“And within six weeks I was playing first grade cricket, from that one change.

Jones played competitive cricket in Australia in his younger days, and received the best piece of coaching advice while playing the sport
Jones played competitive cricket in Australia in his younger days, and received the best piece of coaching advice while playing the sport

“It was just the beauty of his eye and being able to see what I needed to change to be a better player. And that’s the key to good coaching.

“Whenever you’re looking at the skill of a player, what can you help him do to get that little bit better in the technique that he already has? That’s great coaching.”

Having coached in the sport for nearly three decades, who are some of the examples Jones has come across of great players whose skillset has become even better, and of players who improved greatly to become very skilled.

“The first player in terms of skill level was Larkham. He used to consistently turn the ball over when he was offloading to his left-hand side, because he’d drop his hand.

“And I remember just showing him offloading off his right hand and then off his left hand and seeing the consequence of it. And immediately he worked it out by himself.

“A lot of the time with the really good players, you’ve just got to create an awareness of what they’re doing rather than having to coach them. And within a couple of games, he’d solved that problem.

“I’ve got players now who have really improved their skills, and to me the standout is Jonny May.

“He was a standalone speedster when I first saw him. And now he’s a player who can play off his wing, he’s a great communicator in the back-field, his high ball work is probably second to none in the world.

Jonny May is one of the most improved players in the world, according to Jones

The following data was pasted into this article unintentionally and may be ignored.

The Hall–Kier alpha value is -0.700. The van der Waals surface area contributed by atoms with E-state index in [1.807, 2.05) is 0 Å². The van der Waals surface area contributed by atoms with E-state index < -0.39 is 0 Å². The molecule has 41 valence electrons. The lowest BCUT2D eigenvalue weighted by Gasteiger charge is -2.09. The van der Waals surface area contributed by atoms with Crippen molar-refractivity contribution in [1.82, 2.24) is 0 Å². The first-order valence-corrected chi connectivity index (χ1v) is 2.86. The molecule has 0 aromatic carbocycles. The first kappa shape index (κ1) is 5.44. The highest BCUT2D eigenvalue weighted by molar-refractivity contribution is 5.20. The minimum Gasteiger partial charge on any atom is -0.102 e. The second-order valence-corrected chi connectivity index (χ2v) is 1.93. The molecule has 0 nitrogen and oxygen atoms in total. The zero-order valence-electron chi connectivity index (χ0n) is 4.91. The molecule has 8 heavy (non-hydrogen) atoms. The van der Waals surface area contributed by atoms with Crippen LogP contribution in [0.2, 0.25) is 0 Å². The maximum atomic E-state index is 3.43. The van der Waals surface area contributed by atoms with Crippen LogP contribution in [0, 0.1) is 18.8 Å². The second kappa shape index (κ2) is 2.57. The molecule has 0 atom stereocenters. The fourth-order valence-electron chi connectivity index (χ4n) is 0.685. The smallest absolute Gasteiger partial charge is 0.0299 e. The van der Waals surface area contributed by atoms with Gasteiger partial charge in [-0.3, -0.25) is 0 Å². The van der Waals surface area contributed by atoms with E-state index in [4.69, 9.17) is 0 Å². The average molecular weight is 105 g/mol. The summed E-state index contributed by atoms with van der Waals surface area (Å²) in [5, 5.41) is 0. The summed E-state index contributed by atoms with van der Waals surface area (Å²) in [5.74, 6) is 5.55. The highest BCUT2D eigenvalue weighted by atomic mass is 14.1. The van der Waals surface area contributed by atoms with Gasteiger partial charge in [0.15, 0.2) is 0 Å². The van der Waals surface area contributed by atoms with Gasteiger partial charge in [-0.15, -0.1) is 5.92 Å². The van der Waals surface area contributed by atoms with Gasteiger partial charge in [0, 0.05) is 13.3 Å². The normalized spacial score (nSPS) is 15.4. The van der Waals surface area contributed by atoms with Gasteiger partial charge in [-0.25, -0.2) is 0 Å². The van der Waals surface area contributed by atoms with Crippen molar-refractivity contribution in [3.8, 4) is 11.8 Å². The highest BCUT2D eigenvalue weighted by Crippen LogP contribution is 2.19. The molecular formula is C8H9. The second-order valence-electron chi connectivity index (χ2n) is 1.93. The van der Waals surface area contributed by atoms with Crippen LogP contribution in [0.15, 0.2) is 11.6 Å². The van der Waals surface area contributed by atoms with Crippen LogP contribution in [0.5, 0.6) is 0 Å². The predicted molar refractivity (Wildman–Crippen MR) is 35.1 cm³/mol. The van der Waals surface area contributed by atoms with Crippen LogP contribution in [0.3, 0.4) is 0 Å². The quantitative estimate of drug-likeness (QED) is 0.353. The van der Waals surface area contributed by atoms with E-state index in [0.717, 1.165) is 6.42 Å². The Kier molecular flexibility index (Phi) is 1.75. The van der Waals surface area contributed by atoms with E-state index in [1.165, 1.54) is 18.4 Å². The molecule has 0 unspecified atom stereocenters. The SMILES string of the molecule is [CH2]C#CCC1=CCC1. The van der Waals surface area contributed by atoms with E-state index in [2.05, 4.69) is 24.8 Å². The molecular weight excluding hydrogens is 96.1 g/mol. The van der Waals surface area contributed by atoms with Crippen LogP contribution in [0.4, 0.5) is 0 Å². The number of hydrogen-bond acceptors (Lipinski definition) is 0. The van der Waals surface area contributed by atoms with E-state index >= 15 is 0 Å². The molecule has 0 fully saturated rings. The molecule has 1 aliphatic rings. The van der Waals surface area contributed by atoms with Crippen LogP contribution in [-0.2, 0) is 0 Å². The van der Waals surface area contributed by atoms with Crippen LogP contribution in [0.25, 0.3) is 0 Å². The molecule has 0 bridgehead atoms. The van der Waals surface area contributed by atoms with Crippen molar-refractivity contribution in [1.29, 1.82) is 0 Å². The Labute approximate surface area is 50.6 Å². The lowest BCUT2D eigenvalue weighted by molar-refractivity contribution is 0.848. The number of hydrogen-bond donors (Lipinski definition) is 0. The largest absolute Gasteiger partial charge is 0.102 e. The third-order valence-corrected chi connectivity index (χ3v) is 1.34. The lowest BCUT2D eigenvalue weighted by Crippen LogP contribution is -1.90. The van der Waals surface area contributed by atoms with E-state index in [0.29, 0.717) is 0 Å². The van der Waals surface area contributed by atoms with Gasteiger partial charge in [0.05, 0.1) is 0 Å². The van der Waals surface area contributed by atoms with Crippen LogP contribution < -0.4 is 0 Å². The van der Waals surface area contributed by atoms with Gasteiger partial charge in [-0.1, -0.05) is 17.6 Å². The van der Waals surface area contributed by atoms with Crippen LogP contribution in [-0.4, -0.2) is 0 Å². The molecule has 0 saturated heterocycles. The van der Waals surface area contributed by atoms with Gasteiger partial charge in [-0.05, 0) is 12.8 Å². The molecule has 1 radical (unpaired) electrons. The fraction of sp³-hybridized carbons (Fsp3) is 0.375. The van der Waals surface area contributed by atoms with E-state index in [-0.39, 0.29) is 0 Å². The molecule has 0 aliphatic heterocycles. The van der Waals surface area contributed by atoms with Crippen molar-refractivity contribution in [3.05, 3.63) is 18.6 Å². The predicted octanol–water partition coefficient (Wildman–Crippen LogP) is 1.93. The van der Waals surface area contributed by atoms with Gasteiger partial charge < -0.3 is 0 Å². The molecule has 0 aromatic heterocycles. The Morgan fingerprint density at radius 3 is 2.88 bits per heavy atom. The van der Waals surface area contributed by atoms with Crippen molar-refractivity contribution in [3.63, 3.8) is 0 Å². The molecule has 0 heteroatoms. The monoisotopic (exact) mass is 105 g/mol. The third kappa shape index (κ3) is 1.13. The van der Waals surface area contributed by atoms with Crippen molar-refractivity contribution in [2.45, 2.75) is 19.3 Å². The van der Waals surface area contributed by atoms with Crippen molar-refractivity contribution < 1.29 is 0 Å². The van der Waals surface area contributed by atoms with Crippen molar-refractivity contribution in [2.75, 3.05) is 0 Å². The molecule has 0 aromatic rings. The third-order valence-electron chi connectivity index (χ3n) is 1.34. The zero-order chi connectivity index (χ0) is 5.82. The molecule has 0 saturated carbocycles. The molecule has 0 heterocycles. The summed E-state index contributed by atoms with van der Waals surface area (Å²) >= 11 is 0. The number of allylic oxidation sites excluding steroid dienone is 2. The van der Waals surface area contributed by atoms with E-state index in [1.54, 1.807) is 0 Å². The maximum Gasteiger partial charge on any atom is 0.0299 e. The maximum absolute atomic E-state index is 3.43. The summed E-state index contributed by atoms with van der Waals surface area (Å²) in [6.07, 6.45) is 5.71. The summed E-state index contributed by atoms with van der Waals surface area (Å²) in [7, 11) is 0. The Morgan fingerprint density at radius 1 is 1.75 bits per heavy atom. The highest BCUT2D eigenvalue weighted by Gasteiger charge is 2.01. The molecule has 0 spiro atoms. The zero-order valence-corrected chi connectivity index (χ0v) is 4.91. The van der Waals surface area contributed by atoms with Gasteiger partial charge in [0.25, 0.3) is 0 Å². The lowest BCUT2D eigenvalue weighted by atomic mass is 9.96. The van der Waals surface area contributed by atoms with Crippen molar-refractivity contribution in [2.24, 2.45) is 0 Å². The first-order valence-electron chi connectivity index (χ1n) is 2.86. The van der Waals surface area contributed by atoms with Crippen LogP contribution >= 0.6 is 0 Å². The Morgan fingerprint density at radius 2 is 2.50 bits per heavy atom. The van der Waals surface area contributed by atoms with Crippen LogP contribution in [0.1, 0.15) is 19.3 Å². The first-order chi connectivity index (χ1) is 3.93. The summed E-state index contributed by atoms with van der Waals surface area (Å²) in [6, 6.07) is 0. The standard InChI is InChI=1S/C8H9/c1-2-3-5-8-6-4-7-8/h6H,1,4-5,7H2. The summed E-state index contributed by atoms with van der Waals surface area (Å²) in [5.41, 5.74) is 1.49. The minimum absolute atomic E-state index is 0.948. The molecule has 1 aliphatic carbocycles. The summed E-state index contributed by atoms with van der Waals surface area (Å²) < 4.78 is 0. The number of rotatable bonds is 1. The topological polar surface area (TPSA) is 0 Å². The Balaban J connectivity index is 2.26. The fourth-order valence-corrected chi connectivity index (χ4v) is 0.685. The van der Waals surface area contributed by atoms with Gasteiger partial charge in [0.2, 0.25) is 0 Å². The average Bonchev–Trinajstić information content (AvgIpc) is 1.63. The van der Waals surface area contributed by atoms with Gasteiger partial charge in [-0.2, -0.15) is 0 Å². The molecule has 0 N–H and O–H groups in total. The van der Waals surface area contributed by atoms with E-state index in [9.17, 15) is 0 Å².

Jonny May is one of the most improved players in the world, according to Jones

“And that comes from a complete dedication to be the best. You’ll see Jonny at the end of a session, and he’ll go round the field and practice his little grubber kick off his left foot by himself. Doesn’t want a coach to help him, he just goes and does it.

“And that’s the sort of player he is, always wanting to grow.”

And what about from Jones’ playing days and early coaching days in Australian rugby? Who were the standout players then and how were they managed?

“[David] Campese. He was the standout. He used to come to training 45 minutes before anyone else and practice his torpedo punt.

“No one had to tell him, he’d go and get a ball and just go and practice.

Wallabies World Cup winner David Campese was the standout player from Jones' playing days
Wallabies World Cup winner David Campese was the standout player from Jones’ playing days

“He was a great attacking player, but he also had an unbelievable punt kick, and that just came, he didn’t need a kicking coach, he worked it out himself.

“The other guy who comes to mind is Joe Roff, who was the complete opposite.

“He’d come to training five minutes before it was about to start, always tired, and we had a problem at the Brumbies with goal-kicking. We couldn’t kick goal.

“He wasn’t the most dedicated guy, and goal-kicking is something you need a lot of dedication for, so if he got 80 per cent in the season, he’d get a free holiday for him and his girlfriend at the end of the year, to Fiji I think it was.

Joe Roff was another player Jones handled individually to get the best out of
Joe Roff was another player Jones handled individually to get the best out of

“He practiced and he practiced, got 80 per cent, we won the Super 12 title that year and I don’t think he goal-kicked after that season. He had his holiday in Fiji and loved it.

“Again, from a coaching point of view, if you’ve got a player like that, find a way to get him dedicated.”

Lastly, in terms of the overall picture and balancing skills and skill-work within rugby training, what does Jones view as the ideal?

“Looking at the bigger picture, for England we want to be the greatest team in the world, and to do that we have to be absolutely brilliant at our basics.

Jones has won two Six Nations titles as England coach and led them to the 2019 World Cup final
Jones has won two Six Nations titles as England coach and led them to the 2019 World Cup final

“You take that down to the community level of the game, where kids are learning, and what you want them to be is absolutely brilliant at basics.

“The vast percentage of your session should always be about basic skills. Now, you can make that into games where you’re still reinforcing.

“For instance, you can play touch football but with an early catch. If they don’t catch the ball early, it becomes a turnover.

“You can be coaching core skills within fun, movement-type games, but always start with some basic skills, finish with some basic skills, and then put them into games so they have fun doing it.

“Keep mixing it up.”

Listen to The Eddie Jones Coaching Podcast here

Source : Sky Sports